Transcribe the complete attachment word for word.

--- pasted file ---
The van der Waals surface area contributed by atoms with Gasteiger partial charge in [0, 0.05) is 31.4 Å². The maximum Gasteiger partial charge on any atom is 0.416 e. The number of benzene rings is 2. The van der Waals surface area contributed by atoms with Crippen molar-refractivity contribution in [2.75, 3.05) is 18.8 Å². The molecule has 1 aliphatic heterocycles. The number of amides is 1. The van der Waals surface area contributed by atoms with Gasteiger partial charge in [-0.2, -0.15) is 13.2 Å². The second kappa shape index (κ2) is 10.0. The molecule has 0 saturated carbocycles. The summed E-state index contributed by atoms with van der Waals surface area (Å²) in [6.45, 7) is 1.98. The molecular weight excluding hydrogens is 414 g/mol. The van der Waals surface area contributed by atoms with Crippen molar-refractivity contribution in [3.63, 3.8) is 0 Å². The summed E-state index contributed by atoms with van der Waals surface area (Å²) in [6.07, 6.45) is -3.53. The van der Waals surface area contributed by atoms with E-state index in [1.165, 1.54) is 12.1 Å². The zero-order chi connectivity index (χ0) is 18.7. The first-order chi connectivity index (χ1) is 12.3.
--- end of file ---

The van der Waals surface area contributed by atoms with Gasteiger partial charge in [0, 0.05) is 31.4 Å². The maximum Gasteiger partial charge on any atom is 0.416 e. The number of benzene rings is 2. The van der Waals surface area contributed by atoms with Crippen molar-refractivity contribution in [2.75, 3.05) is 18.8 Å². The molecule has 1 aliphatic heterocycles. The number of amides is 1. The van der Waals surface area contributed by atoms with Gasteiger partial charge in [-0.2, -0.15) is 13.2 Å². The second kappa shape index (κ2) is 10.0. The molecule has 0 saturated carbocycles. The summed E-state index contributed by atoms with van der Waals surface area (Å²) in [6.45, 7) is 1.98. The molecular weight excluding hydrogens is 414 g/mol. The van der Waals surface area contributed by atoms with Crippen molar-refractivity contribution in [3.63, 3.8) is 0 Å². The summed E-state index contributed by atoms with van der Waals surface area (Å²) in [6.07, 6.45) is -3.53. The van der Waals surface area contributed by atoms with E-state index in [1.165, 1.54) is 12.1 Å². The zero-order chi connectivity index (χ0) is 18.7. The first-order chi connectivity index (χ1) is 12.3.